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Haftarah Parshat Emor

Haftarah Parshat Emor (Ezekiel 44:15-31)
May 2, 2015 / 13 Iyar 5775  (in Israel)
May 9, 2015 / 20 Iyar 5775 (outside of Israel)

The Jewish tradition is a stickler for details. Nowhere is this truer than in the meticulously described garments of the Kohen Gadol – the High Priest. The Mishnah prescribes the costume of both the regular priests (kohen hediot) and the High Priest: “The High Priest performs the service in eight pieces of garments and the common priest in four: in tunic, pants, miter and belt. The High Priest adds to this the breastplate, the apron, the robe and the frontlet. (Yoma 7:5) The Talmud quotes a baraita (a source contemporary to the Mishnah) that is even more detailed, measuring  even the thickness of the threads used to weave each of the priestly garments: “Our Rabbis taught: [All] things, in connection with which the word ‘shesh’ [‘fine linen’] is said [in the Torah], their threads are sixfold: ‘mushzar’ [twined] – eightfold [threads]; the robe – [its threads] are twelvefold; the curtain – [its threads] are twenty-four-fold; the breastplate and apron – [their threads] are twenty-eight-fold.

After quoting these descriptions, the Talmud searches out Scriptural references to authenticate these details.  Some of the details are based on midrashic readings of verses from the Torah. For instance: “Where do we know that they were made from six fold threads? Scripture said: And they made the tunics of fine linen (shesh), the miter of fine linen and the headdress of fine linen, and the linen breeches of fine twined linen.” (See Exodus 39:27-8) Here the word for “fine linen” also can mean “six, hence the threads for making the tunic were six fold. At this point the Talmud asks an even more fundamental question: “How do we know that the word ‘shesh’ means flax (linen)? Rabbi Yose ben Hanina responds: Scripture says: “Bad [linen]”, namely, something that comes out of the soil one by one.  [The Talmud challenges:] But say, this refers to wool? [To which the Talmud fends off:] Wool splits off, [namely, wool does sprout one by one.] But flax also splits [and does not grow one by one, rather it splits into fibers]? [To which the Talmud retorts:] Flax [only] splits into branches through beating (processing). Ravina said: [I infer that “shesh” is linen] from this verse: “They shall have linen miters upon their heads, and shall have linen breeches upon their loins.” (Ezekiel 44:18) Said Rav Ashi to [challenge] him: But whence did they know that before Ezekiel came? [If we follow the logic of your challenge], then, according to your argument, what should we do with Rav Hisda’s statement: This matter (that an uncircumcised priest cannot serve in the Temple) was not learned from the Torah of Moses, but rather from the words of [prophet] Ezekiel ben Buzi: “No alien, uncircumcised in spirit or flesh, shall enter into My sanctuary” (Ezekiel 44:9)? Who taught this teaching before Ezekiel came? Rather must you say that it was traditionally handed down and when Ezekiel came he strengthened it by attaching it to Scripture; in our case [here], too, it was a traditional teaching and Ezekiel strengthened it by attaching it to Scripture.” (adapted from Yoma 71b)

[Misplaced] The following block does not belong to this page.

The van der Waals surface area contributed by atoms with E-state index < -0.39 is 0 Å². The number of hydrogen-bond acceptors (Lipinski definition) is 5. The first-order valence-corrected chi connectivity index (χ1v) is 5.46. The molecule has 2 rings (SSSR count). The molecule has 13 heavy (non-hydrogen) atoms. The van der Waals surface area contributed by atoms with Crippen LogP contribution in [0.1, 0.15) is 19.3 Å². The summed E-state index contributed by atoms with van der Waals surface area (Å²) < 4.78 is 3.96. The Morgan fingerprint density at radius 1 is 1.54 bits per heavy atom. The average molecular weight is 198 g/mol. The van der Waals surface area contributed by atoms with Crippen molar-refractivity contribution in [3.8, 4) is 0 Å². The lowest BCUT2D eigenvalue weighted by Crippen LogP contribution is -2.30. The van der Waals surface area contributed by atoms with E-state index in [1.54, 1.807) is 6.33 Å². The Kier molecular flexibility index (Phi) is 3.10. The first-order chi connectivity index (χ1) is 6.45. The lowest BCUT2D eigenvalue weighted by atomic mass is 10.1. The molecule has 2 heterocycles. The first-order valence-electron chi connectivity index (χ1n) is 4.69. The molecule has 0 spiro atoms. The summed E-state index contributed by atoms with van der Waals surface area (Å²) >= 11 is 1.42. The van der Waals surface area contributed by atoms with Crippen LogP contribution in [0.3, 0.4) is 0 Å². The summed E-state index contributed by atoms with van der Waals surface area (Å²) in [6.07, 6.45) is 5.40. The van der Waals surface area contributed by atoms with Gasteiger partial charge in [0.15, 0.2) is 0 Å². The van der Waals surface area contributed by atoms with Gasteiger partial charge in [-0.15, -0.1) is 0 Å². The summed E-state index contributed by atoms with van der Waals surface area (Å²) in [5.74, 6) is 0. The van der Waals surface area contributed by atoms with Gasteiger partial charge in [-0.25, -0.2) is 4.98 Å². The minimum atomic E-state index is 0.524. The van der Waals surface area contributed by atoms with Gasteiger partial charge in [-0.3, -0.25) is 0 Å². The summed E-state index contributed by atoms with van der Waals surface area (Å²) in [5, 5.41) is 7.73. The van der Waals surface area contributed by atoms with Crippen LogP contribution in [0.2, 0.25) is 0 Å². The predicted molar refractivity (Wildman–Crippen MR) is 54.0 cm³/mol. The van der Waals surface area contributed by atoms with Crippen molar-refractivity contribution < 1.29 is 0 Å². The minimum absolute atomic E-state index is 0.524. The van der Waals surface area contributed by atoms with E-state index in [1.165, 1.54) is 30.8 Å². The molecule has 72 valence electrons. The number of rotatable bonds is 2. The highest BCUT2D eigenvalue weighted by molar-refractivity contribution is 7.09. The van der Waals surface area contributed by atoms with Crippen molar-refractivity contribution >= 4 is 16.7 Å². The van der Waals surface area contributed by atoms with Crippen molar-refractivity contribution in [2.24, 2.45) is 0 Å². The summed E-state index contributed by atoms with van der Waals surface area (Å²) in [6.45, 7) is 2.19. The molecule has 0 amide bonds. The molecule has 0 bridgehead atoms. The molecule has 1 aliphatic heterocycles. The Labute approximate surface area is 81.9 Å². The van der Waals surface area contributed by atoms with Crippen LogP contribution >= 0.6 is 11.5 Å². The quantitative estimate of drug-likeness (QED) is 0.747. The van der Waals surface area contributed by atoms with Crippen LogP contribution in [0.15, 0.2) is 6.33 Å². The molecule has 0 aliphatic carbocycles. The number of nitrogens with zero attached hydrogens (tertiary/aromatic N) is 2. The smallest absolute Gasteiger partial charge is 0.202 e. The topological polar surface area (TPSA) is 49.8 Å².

In this detailed rabbinic discussion, a striking idea becomes apparent. The Sages manifest an abiding urge to authenticate their tradition. In order to do this, two tools are in evidence: revelation and reason. Revelation from the Torah immediately validates their practices. But what happens when a practice is not obvious in the Torah? That is where reason steps in. The above discussion illustrates how authenticity can be born of the interaction between revelation and reason. This serves as an abiding model for all generations.

About This Commentary

This study piece is offered as a service of the United Synagogue Conservative Yeshiva. It is prepared by Rabbi Mordechai (Mitchell) Silverstein, senior lecturer in  Talmud and Midrash at the Conservative Yeshiva.  He is a graduate of the Jewish Theological Seminary of America.

The United Synagogue Conservative Yeshiva in Jerusalem offers students of all backgrounds the skills for studying Jewish texts. We are a vibrant, open-minded egalitarian community of committed Jews who learn, practise and grow together. Our goal is to provide students the ability and desire to continue Jewish learning and practice throughout their lives.
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